Nitrogen: an air pollutant or important and useful?
In the last few weeks there has been a lot of excitement around nitrogen. The protests of farmers and builders have once again brought this topic into the public eye. However, nitrogen has two faces! It is more than just an environmental and health problem. It is an indispensable nutrient for all living things, found in air, water, soil, plants and animals. Nitrogen is thus a basic building block of nature. A human being weighing 70 kg has 2 kg of nitrogen in his body.
The different forms of nitrogen
Why does a part of the nitrogen on Earth cause us so much concern? Nitrogen (N) is a gas, has no color, no smell or taste and occurs in various forms. About 50% of the nitrogen on our planet is in gaseous form, as our atmosphere consists of 78% nitrogen compounds. The largest part of the atmospheric nitrogen has the form (N2). This is a very stable, non-reactive form of nitrogen that cannot be used by most living things. In addition to the stable nitrogen, there is also reactive nitrogen. Reactive nitrogen can bind with both organic and inorganic substances. All living things rely on reactive nitrogen as it is needed as a building block for DNA or proteins. But it can also influence chemical and physical processes in waters, the atmosphere or soils. These in turn can affect all living things.
Reactive nitrogen is included in the following compounds:
There are only a few processes in which the atmospheric, stable nitrogen (N2) is converted into a reactive form. Thus, N2 can be converted by lightning strikes to nitrogen oxides (NOx). Some bacteria, the nodule bacteria are the best known, are able to bind nitrogen and make it available to plants. Human activities also ensure that N2 is converted into reactive compounds. This conversion happens on the one hand in the production of fertilizers and on the other hand in the use of fossil and renewable fuels. In both cases, reactive nitrogen is released into the air. Not only is stored nitrogen released during combustion, but N2 in the air is converted into nitrogen oxides (NOx).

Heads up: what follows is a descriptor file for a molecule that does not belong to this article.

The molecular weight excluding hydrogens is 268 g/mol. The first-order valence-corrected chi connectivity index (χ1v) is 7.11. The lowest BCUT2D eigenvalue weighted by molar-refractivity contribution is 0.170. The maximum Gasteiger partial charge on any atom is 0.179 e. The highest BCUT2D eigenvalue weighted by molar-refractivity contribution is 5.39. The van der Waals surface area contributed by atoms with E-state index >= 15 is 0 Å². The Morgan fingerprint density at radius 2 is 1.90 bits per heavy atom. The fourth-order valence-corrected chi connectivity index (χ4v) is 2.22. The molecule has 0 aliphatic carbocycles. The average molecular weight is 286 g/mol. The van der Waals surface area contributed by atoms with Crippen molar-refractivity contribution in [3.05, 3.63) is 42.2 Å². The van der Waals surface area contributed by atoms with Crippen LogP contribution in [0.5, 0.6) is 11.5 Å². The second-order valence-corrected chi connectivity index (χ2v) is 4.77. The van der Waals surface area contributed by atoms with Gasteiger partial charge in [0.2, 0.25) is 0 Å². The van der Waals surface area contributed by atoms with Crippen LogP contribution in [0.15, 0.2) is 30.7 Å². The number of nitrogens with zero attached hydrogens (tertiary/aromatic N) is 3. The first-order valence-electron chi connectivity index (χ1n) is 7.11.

The main cause of reactive nitrogen release is agriculture with more than 50%. Nitrogen is crucial for agriculture because it influences yields in the fields and for this reason agriculture uses nitrogenous fertilizers. On the one hand reactive nitrogen in the fields is important; on the other hand it can be harmful in other areas. For example, reactive nitrogen endangers human health through nitrogen oxides (NOx), the quality of groundwater by nitrate (NO3-) and contributes nitrous oxide (N2O) to climate change. In addition, reactive nitrogen compounds lead to over-fertilization and acidification of ecosystems and thus to the loss of biodiversity. In addition, buildings are slowly being destroyed.
What is this pollution?
But also transport, industry and energy production each contribute 15% to emissions. Those are industries that we all use, so - to be honest - everyone contributes. We do too and you do too. However, recently the positive sides that nitrogen has to offer have been neglected. Nitrogen is not only a "pollutant" but also a very useful substance, since it is indispensable for life as nitric oxide plays an important role in our own biochemistry.
Nitric oxide and human health
The human body produces nitric oxide and this plays an important role in many essential processes; both at cellular and higher levels. NO acts as a neurotransmitter because it transmits signals to cells in all vital systems, including the cardiovascular system, the nervous system, and the immune system. Nitrogen is therefore indispensable for our existence because we cannot live without nitrogen. It has an effect on almost all functions in our body.
NO plays a role in:
- Relaxation of blood vessels (vasodilation)
- Regulation of the blood circulation
- Release of hormones, including insulin and growth hormone
- Survival of cells and nerves
- Memory and cognitive learning
- The immune system
Unfortunately, the nitrogen production of the body gradually decreases with age. Around the age of 40, the body produces more than 50% less nitrogen than at the age of 20. This difference is greater for women than for men. Therefore, maintaining optimal nitric oxide levels in the human body is an important strategy for healthy and long-term life. Here's how to effectively maintain your own nitrogen balance.